Thank you for your response.
Please accept my apologies for not being able to respond to you sooner.
What you need to know is that as an unmarried couple then he can only make a claim in relation to the property under the Trust of Land Act,
To make such a claim he would need to do any of the following:
1) pay a deposit, or
2) pay the mortgage, or
3) add value through renovation.
I note that you have stated that he is paying towards the mortgage. If they split up and remain unmarried then he could try and make a claim under the Trust of Land Act for a declaration as to his interest in the property. This will be limited to the amount he has paid less the benefit he has had from residing there so this may not be very much if they were only together a short time.
At this point they may want to consider a cohabitation agreement setting out the position in relation to the equity and the position moving forward. A local solicitor can prepare such an agreement for circa £300.
If marriage happens in the future then they were to later divorce then the house along with all other assets for both of them would be considered as matrimonial assets no matter whose name they are in. If it was a long marriage then the starting point for the division of assets would be equality.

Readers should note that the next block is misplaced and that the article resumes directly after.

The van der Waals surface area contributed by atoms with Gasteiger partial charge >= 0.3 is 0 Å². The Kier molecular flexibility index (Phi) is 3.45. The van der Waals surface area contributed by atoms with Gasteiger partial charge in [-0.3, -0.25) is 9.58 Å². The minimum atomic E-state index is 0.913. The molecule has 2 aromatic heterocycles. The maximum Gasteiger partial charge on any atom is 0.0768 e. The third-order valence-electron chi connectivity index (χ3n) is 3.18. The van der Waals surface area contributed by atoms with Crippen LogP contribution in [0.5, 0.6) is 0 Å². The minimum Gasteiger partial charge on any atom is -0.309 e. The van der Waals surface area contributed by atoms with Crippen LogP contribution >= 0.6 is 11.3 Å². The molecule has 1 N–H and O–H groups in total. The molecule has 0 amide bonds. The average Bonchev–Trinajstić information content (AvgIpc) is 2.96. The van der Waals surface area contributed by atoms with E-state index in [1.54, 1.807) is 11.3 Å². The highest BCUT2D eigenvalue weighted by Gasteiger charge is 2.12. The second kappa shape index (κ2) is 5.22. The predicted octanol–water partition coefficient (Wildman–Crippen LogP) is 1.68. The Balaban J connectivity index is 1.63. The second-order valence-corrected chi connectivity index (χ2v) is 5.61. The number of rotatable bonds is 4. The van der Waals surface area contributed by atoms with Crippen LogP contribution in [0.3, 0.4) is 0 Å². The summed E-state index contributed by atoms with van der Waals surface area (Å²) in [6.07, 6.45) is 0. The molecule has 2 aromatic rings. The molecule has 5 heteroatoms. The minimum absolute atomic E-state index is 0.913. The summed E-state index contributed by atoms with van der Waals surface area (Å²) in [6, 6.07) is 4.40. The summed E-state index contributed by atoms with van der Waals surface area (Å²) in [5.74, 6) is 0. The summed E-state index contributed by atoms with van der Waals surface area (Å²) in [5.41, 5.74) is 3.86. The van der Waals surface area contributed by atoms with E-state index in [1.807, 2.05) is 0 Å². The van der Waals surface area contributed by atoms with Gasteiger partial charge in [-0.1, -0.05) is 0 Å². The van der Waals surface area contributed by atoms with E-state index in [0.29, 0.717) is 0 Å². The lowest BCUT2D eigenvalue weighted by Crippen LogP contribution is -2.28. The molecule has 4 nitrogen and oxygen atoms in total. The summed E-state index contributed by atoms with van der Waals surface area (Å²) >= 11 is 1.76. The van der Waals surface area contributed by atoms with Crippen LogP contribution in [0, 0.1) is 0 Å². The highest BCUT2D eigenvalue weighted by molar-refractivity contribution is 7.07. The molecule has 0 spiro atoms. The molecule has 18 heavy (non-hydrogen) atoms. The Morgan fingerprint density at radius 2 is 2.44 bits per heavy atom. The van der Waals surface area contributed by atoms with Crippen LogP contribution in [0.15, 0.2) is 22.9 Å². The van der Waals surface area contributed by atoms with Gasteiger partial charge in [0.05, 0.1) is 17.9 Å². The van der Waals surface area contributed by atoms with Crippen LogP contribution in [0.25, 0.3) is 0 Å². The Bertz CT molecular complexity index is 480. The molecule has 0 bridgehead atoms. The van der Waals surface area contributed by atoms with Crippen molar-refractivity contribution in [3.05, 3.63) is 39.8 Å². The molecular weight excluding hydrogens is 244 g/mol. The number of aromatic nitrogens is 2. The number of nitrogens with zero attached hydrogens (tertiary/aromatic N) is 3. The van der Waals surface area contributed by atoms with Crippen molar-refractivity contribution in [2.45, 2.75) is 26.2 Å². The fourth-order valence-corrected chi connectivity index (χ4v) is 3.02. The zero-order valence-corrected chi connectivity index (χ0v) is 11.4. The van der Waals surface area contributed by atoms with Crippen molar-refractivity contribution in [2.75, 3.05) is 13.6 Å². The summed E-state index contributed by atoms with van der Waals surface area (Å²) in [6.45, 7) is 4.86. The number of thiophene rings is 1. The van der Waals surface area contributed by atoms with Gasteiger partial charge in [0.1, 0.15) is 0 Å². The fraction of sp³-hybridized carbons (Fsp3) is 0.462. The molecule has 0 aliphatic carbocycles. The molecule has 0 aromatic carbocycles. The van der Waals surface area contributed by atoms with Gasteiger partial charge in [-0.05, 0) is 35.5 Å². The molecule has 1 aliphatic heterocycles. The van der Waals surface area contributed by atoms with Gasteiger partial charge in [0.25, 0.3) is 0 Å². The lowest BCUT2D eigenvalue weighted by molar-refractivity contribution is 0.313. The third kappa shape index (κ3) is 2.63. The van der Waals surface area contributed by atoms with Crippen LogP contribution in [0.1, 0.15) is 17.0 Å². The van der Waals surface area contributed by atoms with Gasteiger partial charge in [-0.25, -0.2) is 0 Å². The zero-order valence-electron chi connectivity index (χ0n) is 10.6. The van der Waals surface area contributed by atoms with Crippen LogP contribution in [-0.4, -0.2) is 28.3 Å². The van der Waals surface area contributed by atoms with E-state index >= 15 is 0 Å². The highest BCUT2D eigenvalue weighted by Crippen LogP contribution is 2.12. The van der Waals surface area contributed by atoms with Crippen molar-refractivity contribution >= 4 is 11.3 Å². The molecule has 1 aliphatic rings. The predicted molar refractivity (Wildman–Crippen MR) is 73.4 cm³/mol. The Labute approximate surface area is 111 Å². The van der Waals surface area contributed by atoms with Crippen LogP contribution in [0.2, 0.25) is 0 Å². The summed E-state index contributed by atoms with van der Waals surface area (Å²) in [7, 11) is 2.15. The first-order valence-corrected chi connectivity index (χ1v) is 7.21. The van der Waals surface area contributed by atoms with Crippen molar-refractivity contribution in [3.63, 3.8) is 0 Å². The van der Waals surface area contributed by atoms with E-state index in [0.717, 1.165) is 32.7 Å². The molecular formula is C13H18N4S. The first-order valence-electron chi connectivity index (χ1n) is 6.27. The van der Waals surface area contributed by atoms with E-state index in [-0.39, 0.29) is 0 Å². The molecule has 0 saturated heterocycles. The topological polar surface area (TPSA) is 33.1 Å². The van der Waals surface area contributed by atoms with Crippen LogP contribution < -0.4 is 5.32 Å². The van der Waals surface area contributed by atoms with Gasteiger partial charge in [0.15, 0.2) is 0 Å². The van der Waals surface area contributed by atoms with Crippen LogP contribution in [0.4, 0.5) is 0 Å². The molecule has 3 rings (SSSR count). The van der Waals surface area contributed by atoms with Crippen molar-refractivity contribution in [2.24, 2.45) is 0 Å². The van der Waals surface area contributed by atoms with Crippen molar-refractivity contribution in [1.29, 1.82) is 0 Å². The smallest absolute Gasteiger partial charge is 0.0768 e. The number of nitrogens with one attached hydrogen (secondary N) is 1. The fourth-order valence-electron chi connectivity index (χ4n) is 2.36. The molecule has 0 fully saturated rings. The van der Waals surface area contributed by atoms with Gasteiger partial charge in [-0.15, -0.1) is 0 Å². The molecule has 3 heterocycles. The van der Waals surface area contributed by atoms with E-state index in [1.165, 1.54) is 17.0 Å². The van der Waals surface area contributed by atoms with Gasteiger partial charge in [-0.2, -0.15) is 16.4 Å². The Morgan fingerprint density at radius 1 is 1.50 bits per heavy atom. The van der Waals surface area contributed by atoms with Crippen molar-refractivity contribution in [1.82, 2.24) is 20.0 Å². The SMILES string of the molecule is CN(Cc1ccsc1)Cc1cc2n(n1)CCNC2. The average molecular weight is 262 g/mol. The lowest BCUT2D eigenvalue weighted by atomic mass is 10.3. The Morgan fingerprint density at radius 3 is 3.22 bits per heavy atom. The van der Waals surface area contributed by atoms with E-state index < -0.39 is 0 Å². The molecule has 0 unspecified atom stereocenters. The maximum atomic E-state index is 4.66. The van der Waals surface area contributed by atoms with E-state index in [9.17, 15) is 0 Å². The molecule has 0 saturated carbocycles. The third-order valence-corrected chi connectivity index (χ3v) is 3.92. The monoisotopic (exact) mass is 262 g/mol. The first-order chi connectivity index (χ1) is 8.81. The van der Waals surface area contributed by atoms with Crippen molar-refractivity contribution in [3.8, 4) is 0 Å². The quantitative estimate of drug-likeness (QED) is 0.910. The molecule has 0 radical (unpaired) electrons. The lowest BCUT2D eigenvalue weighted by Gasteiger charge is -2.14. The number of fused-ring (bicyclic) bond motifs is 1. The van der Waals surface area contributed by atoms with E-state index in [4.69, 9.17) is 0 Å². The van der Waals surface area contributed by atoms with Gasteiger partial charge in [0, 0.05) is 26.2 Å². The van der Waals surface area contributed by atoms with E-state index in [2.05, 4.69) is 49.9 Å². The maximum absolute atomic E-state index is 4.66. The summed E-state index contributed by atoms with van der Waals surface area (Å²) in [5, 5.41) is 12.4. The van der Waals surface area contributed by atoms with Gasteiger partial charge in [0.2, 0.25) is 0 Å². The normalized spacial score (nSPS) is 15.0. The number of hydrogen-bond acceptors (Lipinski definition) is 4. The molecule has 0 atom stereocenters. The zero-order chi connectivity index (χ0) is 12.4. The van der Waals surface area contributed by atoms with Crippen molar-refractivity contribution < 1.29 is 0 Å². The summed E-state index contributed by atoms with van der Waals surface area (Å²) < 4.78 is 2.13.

In reality, if the child/ren were still minors and there was not enough equity to rehouse the children and downsize then a court would likely order that the house not be sold and his share realised until the child/ren are no longer minors.
Your daughter could also argue that the house was a premarital asset. There are no set rules in this regard and the court has a wide discretion. Basically a court can set aside a premarital asset if there was sufficient other assets to meet needs but if there was not then a court could choose not too.
The other option before a marriage is a pre nuptial agreement.
You need to know that such agreements are not legally binding on any future family court Judge that may be deciding the issue of the matrimonial finances pursuant to an application for divorce.
That being said, Judges can and will follow was what previously agreed in such an agreement if the following are met:
- there was full and frank disclosure of all the assets and liabilities
- each party had independent legal advice and entered the agreement freely
- the Judge thought the agreement was fair.
The last ground is somewhat ambiguous but this is going to depend on the circumstances at the time, such as say for example if one of the parties was ill or say if the marriage was a really long one.
I hope that this helps you. If I can assist you further then please do not hesitate to ask
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